Boeing to burn cash in 2024 as plane deliveries slow recovery

Boeing will burn cash
Boeing will burn cash.

As Boeing goes through a series of challenges related to the planes it makes, the company’s CEO Brian West said that Manufacturers could “burn money this year”.

He also mentioned that due to the ongoing struggles, deliveries of new aircraft will also not improve in the second quarter.

Boeing suffers from aircraft deliveries

The recent statement contradicts what West said last month when he forecast Boeing would generate free cash flow “in the single-digit billions.”

The latest forecasts therefore indicate the increasing costs currently borne by the aircraft manufacturer.

According to NBC News, The aircraft manufacturing company burned nearly $4 billion in cash in the first quarter and West mentioned the figure could be similar or “possibly a little worse.”.

The company’s aircraft deliveries also took a big hit in the first quarter and fell to the lowest level since the pandemic.

Boeing also took a hit following West’s comments, with the American company’s share losing more than 7 percent.

“We have frustrated and disappointed our customers because of some of the manufacturing supply chain issues we are facing,” West said at the Wolfe Research industry conference.

“And while I understand that frustration, the most important thing we can do for our customers and the supply chain in the industry is to focus on the actions that are underway as we speak so that we can stabilize this production system, improve quality and become more predictable,” he added.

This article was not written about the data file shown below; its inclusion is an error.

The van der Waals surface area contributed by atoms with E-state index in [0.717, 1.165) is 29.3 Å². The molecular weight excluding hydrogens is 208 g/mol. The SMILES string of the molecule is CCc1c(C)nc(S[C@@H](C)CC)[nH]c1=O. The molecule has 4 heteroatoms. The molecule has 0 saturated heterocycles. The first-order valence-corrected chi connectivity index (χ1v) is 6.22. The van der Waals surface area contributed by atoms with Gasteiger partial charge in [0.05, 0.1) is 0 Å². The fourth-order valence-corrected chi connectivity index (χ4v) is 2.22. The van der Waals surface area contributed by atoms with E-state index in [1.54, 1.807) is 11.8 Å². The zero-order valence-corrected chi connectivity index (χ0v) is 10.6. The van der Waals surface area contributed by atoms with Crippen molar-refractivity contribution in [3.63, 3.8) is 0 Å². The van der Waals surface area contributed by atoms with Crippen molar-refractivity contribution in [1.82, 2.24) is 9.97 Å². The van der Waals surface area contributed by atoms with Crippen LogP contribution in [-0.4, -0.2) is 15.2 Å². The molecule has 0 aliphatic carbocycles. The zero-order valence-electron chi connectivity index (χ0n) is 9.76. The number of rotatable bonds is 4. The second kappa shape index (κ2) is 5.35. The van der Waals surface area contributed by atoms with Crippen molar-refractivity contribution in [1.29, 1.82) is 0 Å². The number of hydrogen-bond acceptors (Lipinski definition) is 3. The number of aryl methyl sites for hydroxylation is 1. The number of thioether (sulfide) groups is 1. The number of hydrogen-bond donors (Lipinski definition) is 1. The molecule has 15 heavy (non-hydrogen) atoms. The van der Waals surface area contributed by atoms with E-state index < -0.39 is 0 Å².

The announcement came just two months after Boeing CEO Dave Calhoun announced he would step down at the end of the year. The company has already replaced the president and CEO of its commercial aircraft unit.

Boeing’s latest financial woes stem from a shocking incident in which a door plug exploded midair on a nearly new 737 Max 9 earlier this year.

The incident was followed by other breakdowns in Boeing aircraft that eventually drew severe scrutiny from the Federal Aviation Authority (FAA).

Amid the chaos, Boeing leaders are scheduled to meet with the FAA next Thursday. During the meeting, the company will present plans to improve its quality control.

Read more: Boeing remains in US aviation regulator’s crosshairs

 
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